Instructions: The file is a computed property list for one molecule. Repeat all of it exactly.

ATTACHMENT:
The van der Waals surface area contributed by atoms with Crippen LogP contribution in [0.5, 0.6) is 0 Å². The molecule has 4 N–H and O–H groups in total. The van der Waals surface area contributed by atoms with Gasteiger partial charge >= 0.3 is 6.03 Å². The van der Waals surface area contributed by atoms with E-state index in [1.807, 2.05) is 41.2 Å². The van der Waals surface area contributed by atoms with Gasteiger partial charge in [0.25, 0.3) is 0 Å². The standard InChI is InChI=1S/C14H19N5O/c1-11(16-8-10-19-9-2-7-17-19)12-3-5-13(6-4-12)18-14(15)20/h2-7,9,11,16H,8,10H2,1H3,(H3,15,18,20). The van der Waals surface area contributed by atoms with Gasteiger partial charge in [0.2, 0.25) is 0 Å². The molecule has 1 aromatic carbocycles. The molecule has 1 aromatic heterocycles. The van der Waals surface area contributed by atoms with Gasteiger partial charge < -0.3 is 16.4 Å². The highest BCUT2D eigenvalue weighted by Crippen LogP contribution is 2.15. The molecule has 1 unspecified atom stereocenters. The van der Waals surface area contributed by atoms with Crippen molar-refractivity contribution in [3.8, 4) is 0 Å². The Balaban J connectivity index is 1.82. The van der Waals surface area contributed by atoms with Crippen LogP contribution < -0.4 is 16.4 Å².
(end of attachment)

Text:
The van der Waals surface area contributed by atoms with Crippen LogP contribution in [0.5, 0.6) is 0 Å². The molecule has 4 N–H and O–H groups in total. The van der Waals surface area contributed by atoms with Gasteiger partial charge >= 0.3 is 6.03 Å². The van der Waals surface area contributed by atoms with E-state index in [1.807, 2.05) is 41.2 Å². The van der Waals surface area contributed by atoms with Gasteiger partial charge in [0.25, 0.3) is 0 Å². The standard InChI is InChI=1S/C14H19N5O/c1-11(16-8-10-19-9-2-7-17-19)12-3-5-13(6-4-12)18-14(15)20/h2-7,9,11,16H,8,10H2,1H3,(H3,15,18,20). The van der Waals surface area contributed by atoms with Gasteiger partial charge in [0.2, 0.25) is 0 Å². The molecule has 1 aromatic carbocycles. The molecule has 1 aromatic heterocycles. The van der Waals surface area contributed by atoms with Gasteiger partial charge < -0.3 is 16.4 Å². The highest BCUT2D eigenvalue weighted by Crippen LogP contribution is 2.15. The molecule has 1 unspecified atom stereocenters. The van der Waals surface area contributed by atoms with Crippen molar-refractivity contribution in [3.8, 4) is 0 Å². The Balaban J connectivity index is 1.82. The van der Waals surface area contributed by atoms with Crippen LogP contribution < -0.4 is 16.4 Å².